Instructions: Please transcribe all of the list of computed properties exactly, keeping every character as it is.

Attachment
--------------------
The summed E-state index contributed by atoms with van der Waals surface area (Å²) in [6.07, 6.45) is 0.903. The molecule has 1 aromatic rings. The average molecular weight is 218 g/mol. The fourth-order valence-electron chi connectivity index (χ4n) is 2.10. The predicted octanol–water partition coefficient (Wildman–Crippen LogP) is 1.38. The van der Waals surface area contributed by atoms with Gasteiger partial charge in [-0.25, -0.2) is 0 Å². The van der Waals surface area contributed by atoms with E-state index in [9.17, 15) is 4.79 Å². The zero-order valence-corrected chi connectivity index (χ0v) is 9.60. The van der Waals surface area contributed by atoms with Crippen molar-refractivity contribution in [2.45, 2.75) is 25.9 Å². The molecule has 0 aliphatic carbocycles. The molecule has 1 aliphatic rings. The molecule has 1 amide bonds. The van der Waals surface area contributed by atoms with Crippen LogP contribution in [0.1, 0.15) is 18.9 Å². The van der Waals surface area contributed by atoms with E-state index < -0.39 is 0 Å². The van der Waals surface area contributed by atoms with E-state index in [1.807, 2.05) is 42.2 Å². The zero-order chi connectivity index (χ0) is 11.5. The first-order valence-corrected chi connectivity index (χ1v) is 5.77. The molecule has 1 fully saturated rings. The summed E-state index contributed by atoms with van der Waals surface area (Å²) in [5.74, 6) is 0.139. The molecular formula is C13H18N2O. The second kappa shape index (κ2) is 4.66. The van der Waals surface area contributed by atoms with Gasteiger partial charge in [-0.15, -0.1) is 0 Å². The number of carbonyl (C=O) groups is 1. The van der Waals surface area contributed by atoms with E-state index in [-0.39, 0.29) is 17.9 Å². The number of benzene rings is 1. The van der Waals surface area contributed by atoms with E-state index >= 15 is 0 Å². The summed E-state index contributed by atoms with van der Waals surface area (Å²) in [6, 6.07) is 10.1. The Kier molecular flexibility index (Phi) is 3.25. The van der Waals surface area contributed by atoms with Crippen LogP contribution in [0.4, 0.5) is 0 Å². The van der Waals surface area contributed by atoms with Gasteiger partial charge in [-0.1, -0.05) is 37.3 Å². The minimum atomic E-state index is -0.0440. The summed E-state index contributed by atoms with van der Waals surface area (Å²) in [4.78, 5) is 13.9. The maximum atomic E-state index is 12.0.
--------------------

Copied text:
The summed E-state index contributed by atoms with van der Waals surface area (Å²) in [6.07, 6.45) is 0.903. The molecule has 1 aromatic rings. The average molecular weight is 218 g/mol. The fourth-order valence-electron chi connectivity index (χ4n) is 2.10. The predicted octanol–water partition coefficient (Wildman–Crippen LogP) is 1.38. The van der Waals surface area contributed by atoms with Gasteiger partial charge in [-0.25, -0.2) is 0 Å². The van der Waals surface area contributed by atoms with E-state index in [9.17, 15) is 4.79 Å². The zero-order valence-corrected chi connectivity index (χ0v) is 9.60. The van der Waals surface area contributed by atoms with Crippen molar-refractivity contribution in [2.45, 2.75) is 25.9 Å². The molecule has 0 aliphatic carbocycles. The molecule has 1 aliphatic rings. The molecule has 1 amide bonds. The van der Waals surface area contributed by atoms with Crippen LogP contribution in [0.1, 0.15) is 18.9 Å². The van der Waals surface area contributed by atoms with E-state index < -0.39 is 0 Å². The van der Waals surface area contributed by atoms with E-state index in [1.807, 2.05) is 42.2 Å². The zero-order chi connectivity index (χ0) is 11.5. The first-order valence-corrected chi connectivity index (χ1v) is 5.77. The molecule has 1 fully saturated rings. The summed E-state index contributed by atoms with van der Waals surface area (Å²) in [5.74, 6) is 0.139. The molecular formula is C13H18N2O. The second kappa shape index (κ2) is 4.66. The van der Waals surface area contributed by atoms with Gasteiger partial charge in [-0.15, -0.1) is 0 Å². The number of carbonyl (C=O) groups is 1. The van der Waals surface area contributed by atoms with E-state index in [-0.39, 0.29) is 17.9 Å². The number of benzene rings is 1. The van der Waals surface area contributed by atoms with E-state index >= 15 is 0 Å². The summed E-state index contributed by atoms with van der Waals surface area (Å²) in [6, 6.07) is 10.1. The Kier molecular flexibility index (Phi) is 3.25. The van der Waals surface area contributed by atoms with Crippen LogP contribution in [0.4, 0.5) is 0 Å². The van der Waals surface area contributed by atoms with Gasteiger partial charge in [-0.1, -0.05) is 37.3 Å². The minimum atomic E-state index is -0.0440. The summed E-state index contributed by atoms with van der Waals surface area (Å²) in [4.78, 5) is 13.9. The maximum atomic E-state index is 12.0.